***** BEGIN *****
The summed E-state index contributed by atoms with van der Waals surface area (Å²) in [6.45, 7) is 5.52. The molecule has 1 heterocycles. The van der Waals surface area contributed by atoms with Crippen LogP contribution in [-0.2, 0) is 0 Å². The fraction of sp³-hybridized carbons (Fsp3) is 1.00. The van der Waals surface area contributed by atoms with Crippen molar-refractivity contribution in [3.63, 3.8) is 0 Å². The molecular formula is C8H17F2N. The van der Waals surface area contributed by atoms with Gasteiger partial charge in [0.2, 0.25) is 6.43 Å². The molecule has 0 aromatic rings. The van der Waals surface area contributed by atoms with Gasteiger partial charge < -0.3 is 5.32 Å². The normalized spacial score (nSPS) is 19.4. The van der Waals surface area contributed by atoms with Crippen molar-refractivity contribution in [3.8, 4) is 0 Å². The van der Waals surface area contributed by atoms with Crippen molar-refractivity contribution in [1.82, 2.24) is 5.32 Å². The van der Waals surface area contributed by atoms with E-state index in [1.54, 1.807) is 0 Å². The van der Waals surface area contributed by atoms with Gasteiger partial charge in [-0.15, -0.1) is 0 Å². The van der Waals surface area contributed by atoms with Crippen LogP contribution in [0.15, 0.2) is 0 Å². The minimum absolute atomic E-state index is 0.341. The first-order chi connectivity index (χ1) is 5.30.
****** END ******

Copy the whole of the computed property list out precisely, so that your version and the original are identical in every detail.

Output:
The summed E-state index contributed by atoms with van der Waals surface area (Å²) in [6.45, 7) is 5.52. The molecule has 1 heterocycles. The van der Waals surface area contributed by atoms with Crippen LogP contribution in [-0.2, 0) is 0 Å². The fraction of sp³-hybridized carbons (Fsp3) is 1.00. The van der Waals surface area contributed by atoms with Crippen molar-refractivity contribution in [3.63, 3.8) is 0 Å². The molecular formula is C8H17F2N. The van der Waals surface area contributed by atoms with Gasteiger partial charge in [0.2, 0.25) is 6.43 Å². The molecule has 0 aromatic rings. The van der Waals surface area contributed by atoms with Gasteiger partial charge < -0.3 is 5.32 Å². The normalized spacial score (nSPS) is 19.4. The van der Waals surface area contributed by atoms with Crippen molar-refractivity contribution in [3.8, 4) is 0 Å². The van der Waals surface area contributed by atoms with Crippen molar-refractivity contribution in [1.82, 2.24) is 5.32 Å². The van der Waals surface area contributed by atoms with E-state index in [1.54, 1.807) is 0 Å². The van der Waals surface area contributed by atoms with Gasteiger partial charge in [-0.15, -0.1) is 0 Å². The van der Waals surface area contributed by atoms with Crippen LogP contribution in [0.15, 0.2) is 0 Å². The minimum absolute atomic E-state index is 0.341. The first-order chi connectivity index (χ1) is 5.30.